The libertarian nonprofit Reason Foundation released a plan Tuesday that aims to ease congestion in Southern California by constructing a network of toll road tunnels and expanding tolled express lanes across several counties.
Differing strategies to mitigate the region's gridlock have been emerging following debate over the Los Angeles Mobility Plan 2035, the city's long-range transportation blueprint to get Angelenos out of their cars by adding hundreds of miles of bus and bike lanes and, in some cases, reducing traffic lanes.
The Los Angeles County Metropolitan Transportation Authority is investing billions of dollars in new rail projects and may soon ask county taxpayers to approve more funds via a November 2016 ballot measure. But the $700 billion Reason Foundation proposal steers clear of train, bike and pedestrian infrastructure and focuses on better facilitating car travel — although at a price.
"The plan is probably the most cost-effective way to both double down on private automobiles and reduce traffic congestion for those willing and able to pay the toll," said Juan Matute, associate director of the UCLA Institute of Transportation Studies.
Under the plan, drivers would pay a premium to use express lanes on all freeways, and would have the option to pay even more to use tolled underpasses and overpasses at busy intersections. This would serve the twin purpose of reducing demand for road space and raising billions of dollars in revenue to fund transportation construction projects.
Where the plan falls short, says Matute, is in supplying a good alternative for those who can't or don't want to pay a high price for the privilege of driving. One alternative: robust public transit.
While the Reason Foundation does call for more rapid bus service, utilizing the proposed network of express lanes, buses can't match the speed and capacity of rail, especially over longer distances.
Hasan Ikhrata, executive director for the Southern California Association of Governments, joined the foundation to discuss the plan at a press event Tuesday, but pointed to where he disagrees with its details. The biggest problem with the plan, he said, is in what he calls its unrealistic reliance on building a massive network of tunnels.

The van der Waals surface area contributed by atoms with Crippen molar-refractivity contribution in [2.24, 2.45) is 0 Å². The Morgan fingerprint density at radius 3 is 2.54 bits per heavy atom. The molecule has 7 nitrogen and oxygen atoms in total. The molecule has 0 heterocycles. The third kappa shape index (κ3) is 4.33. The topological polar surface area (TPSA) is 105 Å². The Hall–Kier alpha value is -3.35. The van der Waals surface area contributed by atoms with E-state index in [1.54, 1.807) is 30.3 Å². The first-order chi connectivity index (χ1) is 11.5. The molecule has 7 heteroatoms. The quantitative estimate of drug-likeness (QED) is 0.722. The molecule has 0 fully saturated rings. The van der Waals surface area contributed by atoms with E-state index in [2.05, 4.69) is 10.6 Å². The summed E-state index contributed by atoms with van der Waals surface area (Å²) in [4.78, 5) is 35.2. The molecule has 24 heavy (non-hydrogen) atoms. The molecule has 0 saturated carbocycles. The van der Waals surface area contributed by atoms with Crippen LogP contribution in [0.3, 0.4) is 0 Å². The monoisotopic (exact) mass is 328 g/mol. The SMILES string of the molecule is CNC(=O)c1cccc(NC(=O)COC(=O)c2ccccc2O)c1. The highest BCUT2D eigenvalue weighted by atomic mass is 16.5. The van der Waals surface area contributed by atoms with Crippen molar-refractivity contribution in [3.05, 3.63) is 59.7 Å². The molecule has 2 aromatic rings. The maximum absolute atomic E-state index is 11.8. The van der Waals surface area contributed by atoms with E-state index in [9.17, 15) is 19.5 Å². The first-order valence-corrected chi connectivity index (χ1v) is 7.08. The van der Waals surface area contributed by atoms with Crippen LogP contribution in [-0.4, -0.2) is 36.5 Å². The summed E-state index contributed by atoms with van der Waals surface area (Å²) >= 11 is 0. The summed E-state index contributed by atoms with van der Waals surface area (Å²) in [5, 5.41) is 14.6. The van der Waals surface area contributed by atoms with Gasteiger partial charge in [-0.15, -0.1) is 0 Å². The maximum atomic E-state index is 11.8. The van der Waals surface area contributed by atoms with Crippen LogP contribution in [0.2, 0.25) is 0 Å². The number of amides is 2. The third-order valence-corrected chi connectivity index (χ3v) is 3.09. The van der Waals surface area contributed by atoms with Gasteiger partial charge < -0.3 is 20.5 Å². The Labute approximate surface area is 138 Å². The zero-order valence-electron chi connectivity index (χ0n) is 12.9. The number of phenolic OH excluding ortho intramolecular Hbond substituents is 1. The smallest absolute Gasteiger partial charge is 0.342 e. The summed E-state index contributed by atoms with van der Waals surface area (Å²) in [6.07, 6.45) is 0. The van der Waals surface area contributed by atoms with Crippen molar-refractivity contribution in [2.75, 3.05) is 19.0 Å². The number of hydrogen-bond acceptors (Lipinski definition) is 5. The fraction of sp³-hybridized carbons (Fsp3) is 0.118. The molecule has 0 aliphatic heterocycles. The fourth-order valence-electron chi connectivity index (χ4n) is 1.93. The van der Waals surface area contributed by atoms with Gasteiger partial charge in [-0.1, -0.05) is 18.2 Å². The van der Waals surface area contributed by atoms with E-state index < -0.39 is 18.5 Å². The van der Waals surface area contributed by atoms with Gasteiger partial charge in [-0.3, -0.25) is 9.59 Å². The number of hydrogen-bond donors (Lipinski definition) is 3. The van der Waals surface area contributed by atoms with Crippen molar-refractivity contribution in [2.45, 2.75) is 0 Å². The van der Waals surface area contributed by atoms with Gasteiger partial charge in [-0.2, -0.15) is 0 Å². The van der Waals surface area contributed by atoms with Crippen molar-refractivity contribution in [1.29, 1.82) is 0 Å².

"This is just simply a nice idea, but it’s not going to work," he said, citing the complexity and time involved in planning, funding and gaining environmental approval for just a single subway in Los Angeles, a project that has been attempted for decades.
The Reason Foundation proposes tunneling under ground through urban areas, mountains and deserts to build more toll road connections between the far-flung corners of the region. According to its report, the projects could include:
- I-710 Extension: A tunnel that extends I-710 north and connects with I-210 in Pasadena.
- Glendale-Palmdale Tunnel: A tunnel extending north from SR 2 in Glendale, connecting with SR 14 just south of Palmdale.
- Downtown Bypass Tunnel: A tunnel extension of SR 2 south through Los Angeles to I-110.
- Irvine-Corona Freeway: An expressway and tunnel between Riverside and Orange counties.
- Cross-Mountain Tunnel: A new expressway and tunnel between the 101 in the San Fernando Valley and I-10 in Los Angeles.
- High Desert Corridor: A new expressway between SR 14 in Palmdale and I-15 in Victorville.
While Ikhrata dismisses the tunnels as not feasible, he does agree with the idea of using tolls to manage congestion on roads and wants to see it more broadly applied with strategies to improve rail and bus service.
"These kinds of ideas I like," he said. "I think pricing has to come in as part of the solution."
However, he said, research has shown it is harder to sell the idea to a public resistant to paying extra for something it expects to be free.
Toll lanes are currently being planned for I-405 in Orange County and SR-91, I-15 and I-10 through the Inland Empire.